Hart Hayes says maintaining a healthy weight, eating a balanced diet low in sugar, and getting regular exercise all help the body keep blood sugar under control. She says exercise is especially important because it helps the body be more receptive to insulin.

Karli made simple substitutions to her diet and included lots of healthy fats and proteins. "It was mostly changing how my meals looked. They ended up looking much more rounded," she said. "If I were to have rice with my meal, I would have half of the rice be cauliflower rice, so that was cutting down those carbs a little bit, and not having to sacrifice my whole meal — I wasn't feeling like I'm on this super-restrictive diet."

Hart Hayes urges women with gestational diabetes to avoid super surgery foods and foods that are high in carbohydrates. "I think a really quick and easy rule is don't eat white things — like white rice, white bread, chips, fries or hamburger buns. Even though they're not sugary, they are refined carbohydrates that hit the bloodstream and spike it up," she said.

Valdivia also tried her best to stay active.

"So like taking an extra walk, or making sure I take a walk every evening, or putting in the time to do 20 minutes of yoga at night," she explained.

Hart Hayes says it doesn't have to be very intense exercise. "Even just daily moderate exercise like a 30-minute walk each evening and one in the morning, or even just once a day, can really help manage glucose levels and keep them in the normal range so we can avoid those complications that sometimes happen," she said.

Valdivia was also diligent in monitoring her blood glucose levels and taking her medication. "You take your blood sugar four times a day. There's the fasting blood sugar in the morning, and then an hour after each meal… I just had to set myself a timer so that I would remember to take my blood sugar after I've had my meal," she explained.

Although most people with gestational diabetes don't display any symptoms, Hart Hayes said there are certain risk factors which may increase someone's likelihood of developing the disease such as being overweight, having a family history of Type 2 diabetes, having given birth to a baby who weighed more than nine pounds, and having had gestational diabetes in a previous pregnancy. She encourages women to get their health under control before conceiving if possible.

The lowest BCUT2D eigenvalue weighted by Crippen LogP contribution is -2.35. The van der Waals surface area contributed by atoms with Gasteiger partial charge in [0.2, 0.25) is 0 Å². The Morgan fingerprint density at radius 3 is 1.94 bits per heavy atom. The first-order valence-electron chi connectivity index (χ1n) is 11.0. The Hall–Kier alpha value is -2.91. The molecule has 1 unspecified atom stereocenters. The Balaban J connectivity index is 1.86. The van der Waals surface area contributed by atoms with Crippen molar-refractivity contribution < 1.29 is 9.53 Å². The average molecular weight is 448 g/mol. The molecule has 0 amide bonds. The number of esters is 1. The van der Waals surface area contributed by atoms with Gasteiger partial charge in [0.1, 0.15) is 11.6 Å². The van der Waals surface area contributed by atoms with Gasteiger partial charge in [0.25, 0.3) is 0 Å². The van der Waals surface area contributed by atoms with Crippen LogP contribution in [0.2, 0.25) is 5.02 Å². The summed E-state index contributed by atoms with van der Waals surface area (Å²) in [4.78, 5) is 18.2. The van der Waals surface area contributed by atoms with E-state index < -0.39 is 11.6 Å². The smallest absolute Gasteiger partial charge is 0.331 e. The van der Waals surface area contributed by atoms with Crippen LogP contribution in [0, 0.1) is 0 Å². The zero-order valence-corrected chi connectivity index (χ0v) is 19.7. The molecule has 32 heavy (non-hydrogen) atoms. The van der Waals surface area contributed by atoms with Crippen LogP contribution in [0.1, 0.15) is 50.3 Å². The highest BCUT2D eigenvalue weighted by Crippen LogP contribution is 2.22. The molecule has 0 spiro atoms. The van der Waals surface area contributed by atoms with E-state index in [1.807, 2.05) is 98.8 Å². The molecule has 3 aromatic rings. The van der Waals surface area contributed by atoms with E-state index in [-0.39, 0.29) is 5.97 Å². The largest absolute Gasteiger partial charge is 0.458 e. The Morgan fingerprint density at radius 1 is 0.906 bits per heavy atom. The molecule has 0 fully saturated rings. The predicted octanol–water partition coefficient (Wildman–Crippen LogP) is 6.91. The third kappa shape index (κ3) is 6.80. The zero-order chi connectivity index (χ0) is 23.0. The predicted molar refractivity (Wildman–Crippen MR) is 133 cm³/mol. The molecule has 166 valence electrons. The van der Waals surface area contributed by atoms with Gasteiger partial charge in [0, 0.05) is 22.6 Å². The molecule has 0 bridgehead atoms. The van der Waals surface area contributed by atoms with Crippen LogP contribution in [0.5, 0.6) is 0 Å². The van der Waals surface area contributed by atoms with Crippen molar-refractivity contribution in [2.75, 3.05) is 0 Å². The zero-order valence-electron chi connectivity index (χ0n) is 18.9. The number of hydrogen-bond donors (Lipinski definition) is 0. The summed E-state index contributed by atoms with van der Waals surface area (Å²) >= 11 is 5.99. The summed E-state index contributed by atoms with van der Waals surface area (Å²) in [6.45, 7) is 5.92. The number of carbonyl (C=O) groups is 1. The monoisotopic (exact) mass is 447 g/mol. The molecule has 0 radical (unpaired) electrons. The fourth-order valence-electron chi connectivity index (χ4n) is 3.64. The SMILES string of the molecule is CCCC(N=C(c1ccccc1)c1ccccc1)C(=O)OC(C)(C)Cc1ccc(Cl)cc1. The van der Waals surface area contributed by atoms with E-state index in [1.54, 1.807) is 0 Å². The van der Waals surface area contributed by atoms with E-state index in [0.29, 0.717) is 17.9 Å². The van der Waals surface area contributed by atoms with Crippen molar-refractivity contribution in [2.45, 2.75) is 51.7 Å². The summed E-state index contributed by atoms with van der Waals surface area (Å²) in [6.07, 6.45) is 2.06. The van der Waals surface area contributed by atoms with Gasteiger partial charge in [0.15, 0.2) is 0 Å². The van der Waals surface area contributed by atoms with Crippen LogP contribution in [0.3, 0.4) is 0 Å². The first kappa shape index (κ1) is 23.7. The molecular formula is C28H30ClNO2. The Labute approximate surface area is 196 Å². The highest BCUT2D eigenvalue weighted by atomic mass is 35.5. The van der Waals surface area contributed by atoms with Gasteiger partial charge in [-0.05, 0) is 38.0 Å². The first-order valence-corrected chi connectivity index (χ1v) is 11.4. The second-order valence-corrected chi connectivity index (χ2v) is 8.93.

While Hart Hayes urges mothers to do everything they can with their diet and exercise routine to stay healthy, she says there are some cases in which a woman's genes make her more prone to developing gestational diabetes. In those cases, she urges women to be kind to themselves. "Put away the guilt. There is no place here for guilt, right? There's no home for that. It doesn't serve us. It doesn't help us," she said.

Valdivia echoes her message. "Your body is doing a huge thing by growing a human and it's a lot of extra strength!" she said. "I had to stop myself from worrying too much because it's very much out of your control."

With the help of additional monitoring and screening from her doctor, Valdivia was so grateful to give birth to two healthy and happy babies. "You just love your new babies so, so much. And you know, you'll do anything to care for them and to help them in any way," she said. "It's always worth it in the end."

Hart Hayes said women do not need to be fasting before they are tested for gestational diabetes around 24-28 weeks gestation. She recommends women don't eat sugary foods before the test, though, as it might falsely elevate the result. Instead, she suggests eating a breakfast of eggs and whole-wheat toast without honey or jam.